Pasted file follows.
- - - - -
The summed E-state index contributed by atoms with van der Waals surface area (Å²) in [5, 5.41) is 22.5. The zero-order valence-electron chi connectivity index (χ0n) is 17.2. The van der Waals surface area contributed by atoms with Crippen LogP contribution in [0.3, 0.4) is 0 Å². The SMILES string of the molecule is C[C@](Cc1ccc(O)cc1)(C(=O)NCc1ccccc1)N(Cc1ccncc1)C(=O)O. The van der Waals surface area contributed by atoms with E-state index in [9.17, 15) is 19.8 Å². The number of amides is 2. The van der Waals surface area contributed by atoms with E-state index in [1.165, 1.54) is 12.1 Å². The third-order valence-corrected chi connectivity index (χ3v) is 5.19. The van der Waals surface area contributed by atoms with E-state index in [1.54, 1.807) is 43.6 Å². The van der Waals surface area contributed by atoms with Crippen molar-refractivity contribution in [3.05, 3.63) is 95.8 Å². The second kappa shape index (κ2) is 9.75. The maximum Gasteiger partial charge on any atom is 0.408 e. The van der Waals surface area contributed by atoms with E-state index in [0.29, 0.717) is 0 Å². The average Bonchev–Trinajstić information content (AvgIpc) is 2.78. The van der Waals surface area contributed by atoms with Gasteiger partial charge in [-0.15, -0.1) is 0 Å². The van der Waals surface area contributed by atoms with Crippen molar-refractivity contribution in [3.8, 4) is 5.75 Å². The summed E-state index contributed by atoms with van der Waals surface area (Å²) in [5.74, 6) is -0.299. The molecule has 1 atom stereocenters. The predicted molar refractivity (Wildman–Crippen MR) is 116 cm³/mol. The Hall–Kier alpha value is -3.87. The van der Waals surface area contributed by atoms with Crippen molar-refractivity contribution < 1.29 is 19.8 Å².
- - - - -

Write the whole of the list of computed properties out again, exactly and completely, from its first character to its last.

The summed E-state index contributed by atoms with van der Waals surface area (Å²) in [5, 5.41) is 22.5. The zero-order valence-electron chi connectivity index (χ0n) is 17.2. The van der Waals surface area contributed by atoms with Crippen LogP contribution in [0.3, 0.4) is 0 Å². The SMILES string of the molecule is C[C@](Cc1ccc(O)cc1)(C(=O)NCc1ccccc1)N(Cc1ccncc1)C(=O)O. The van der Waals surface area contributed by atoms with E-state index in [9.17, 15) is 19.8 Å². The number of amides is 2. The van der Waals surface area contributed by atoms with E-state index in [1.165, 1.54) is 12.1 Å². The third-order valence-corrected chi connectivity index (χ3v) is 5.19. The van der Waals surface area contributed by atoms with E-state index in [1.54, 1.807) is 43.6 Å². The van der Waals surface area contributed by atoms with Crippen molar-refractivity contribution in [3.05, 3.63) is 95.8 Å². The second kappa shape index (κ2) is 9.75. The maximum Gasteiger partial charge on any atom is 0.408 e. The van der Waals surface area contributed by atoms with E-state index in [0.29, 0.717) is 0 Å². The average Bonchev–Trinajstić information content (AvgIpc) is 2.78. The van der Waals surface area contributed by atoms with Gasteiger partial charge in [-0.15, -0.1) is 0 Å². The van der Waals surface area contributed by atoms with Crippen molar-refractivity contribution in [3.8, 4) is 5.75 Å². The summed E-state index contributed by atoms with van der Waals surface area (Å²) in [5.74, 6) is -0.299. The molecule has 1 atom stereocenters. The predicted molar refractivity (Wildman–Crippen MR) is 116 cm³/mol. The Hall–Kier alpha value is -3.87. The van der Waals surface area contributed by atoms with Crippen molar-refractivity contribution < 1.29 is 19.8 Å².